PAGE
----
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What Should I Do If I Have Suffered an On-The-Job Chemical Burn?


A number of Los Angeles employees handle dangerous chemicals every day while performing their job duties. Some of the most common chemicals workers use include strong acids, paint thinner, gasoline and drain cleaners with lye in them. These chemicals can burn, and although it’s usually obvious that a burn has happened, sometimes the symptoms don’t appear until hours after the employee is exposed.

This article lists important first aid advice for workers burned by chemicals. First, here is what to do if the chemical burn is immediately recognizable:

  • Get the burning chemical off the skin. If it is a liquid chemical, flush with lots of water. If it is a dry chemical make sure to brush it off. Wear gloves and use a towel when removing the chemical.
  • Take off all contaminated clothing and other articles.
  • Allow cool tap water to run over the burn for at least 10 minutes. A shower could be best. Protect the eyes while doing this.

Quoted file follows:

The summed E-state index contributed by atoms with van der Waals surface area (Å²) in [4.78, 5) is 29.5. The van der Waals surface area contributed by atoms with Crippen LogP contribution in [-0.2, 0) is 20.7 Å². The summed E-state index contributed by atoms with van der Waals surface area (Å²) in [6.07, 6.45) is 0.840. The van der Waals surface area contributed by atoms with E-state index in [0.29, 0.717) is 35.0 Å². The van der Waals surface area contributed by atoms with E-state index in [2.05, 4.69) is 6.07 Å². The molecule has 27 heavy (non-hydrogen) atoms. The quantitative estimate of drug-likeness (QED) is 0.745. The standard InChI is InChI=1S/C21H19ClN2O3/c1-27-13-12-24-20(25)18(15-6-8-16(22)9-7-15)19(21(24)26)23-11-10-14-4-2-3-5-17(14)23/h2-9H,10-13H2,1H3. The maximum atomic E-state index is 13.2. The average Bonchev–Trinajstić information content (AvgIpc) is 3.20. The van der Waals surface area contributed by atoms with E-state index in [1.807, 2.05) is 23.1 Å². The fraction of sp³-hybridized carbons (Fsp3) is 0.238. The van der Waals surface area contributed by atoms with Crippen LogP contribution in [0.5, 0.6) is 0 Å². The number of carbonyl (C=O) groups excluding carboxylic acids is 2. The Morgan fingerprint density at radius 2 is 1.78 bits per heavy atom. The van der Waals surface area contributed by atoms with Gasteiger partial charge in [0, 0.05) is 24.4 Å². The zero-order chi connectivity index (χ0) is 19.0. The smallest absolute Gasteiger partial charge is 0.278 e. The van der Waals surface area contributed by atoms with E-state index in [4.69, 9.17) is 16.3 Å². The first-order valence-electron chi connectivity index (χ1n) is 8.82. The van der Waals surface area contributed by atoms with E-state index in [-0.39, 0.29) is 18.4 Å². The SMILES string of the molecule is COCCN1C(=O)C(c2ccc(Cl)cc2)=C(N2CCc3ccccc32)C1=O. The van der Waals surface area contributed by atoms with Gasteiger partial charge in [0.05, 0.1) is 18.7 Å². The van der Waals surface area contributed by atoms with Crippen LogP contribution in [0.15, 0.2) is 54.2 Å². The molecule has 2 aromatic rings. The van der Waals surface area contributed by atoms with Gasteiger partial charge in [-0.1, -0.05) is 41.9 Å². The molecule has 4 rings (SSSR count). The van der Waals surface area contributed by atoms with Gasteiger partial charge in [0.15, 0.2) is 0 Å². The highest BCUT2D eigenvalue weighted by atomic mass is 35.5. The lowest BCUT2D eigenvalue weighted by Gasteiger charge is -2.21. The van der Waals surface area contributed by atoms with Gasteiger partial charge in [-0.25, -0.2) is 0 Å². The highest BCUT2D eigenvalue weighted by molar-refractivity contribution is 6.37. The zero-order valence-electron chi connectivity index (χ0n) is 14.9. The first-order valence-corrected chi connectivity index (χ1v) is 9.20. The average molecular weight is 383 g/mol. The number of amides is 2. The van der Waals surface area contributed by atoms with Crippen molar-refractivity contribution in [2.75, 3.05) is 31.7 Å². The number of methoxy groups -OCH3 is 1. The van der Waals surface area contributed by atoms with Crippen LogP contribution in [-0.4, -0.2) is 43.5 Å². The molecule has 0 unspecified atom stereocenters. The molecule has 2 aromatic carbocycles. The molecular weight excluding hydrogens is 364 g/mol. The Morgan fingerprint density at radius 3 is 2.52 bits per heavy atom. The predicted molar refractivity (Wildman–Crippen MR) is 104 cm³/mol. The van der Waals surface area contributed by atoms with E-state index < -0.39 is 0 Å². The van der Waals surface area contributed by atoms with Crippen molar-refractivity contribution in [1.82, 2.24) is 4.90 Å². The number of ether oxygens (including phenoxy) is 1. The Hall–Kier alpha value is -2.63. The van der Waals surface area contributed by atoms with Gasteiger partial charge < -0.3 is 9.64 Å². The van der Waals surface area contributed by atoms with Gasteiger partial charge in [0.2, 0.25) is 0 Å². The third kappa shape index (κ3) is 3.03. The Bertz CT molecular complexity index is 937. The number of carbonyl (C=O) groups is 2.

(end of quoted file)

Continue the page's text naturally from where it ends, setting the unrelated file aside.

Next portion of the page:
• Apply gauze or bandage to the burned area very loosely.
  • Use a non-prescription pain killer if needed. Something like ibuprofen, naproxen sodium, or acetaminophen.
  • Think about getting a tetanus shot, or checking to see if your last tetanus shot is up to date.
  • Second, here is how to know if emergency care is required:
  • When the individual evidences signs of being in shock, like fainting, shallow breathing and having a pale complexion.
  • If the burn is larger than three inches wide and the burn has gone deeper than the skin’s first layer.
  • When the burn goes all the way around a limb or affects the face, feet, hands, groin, buttocks, hands, eyes or an important joint in the body.

Lost Angeles workers will usually be able to get workers’ compensation benefits to pay for their medical care following a serious on-the-job chemical burn injury. Those who have been burned in the course and scope of their employment may, therefore, wish to seek guidance from a qualified workers’ compensation lawyer.

Source: Mayo Clinic, “Chemical burns: First aid,” accessed Oct. 05, 2016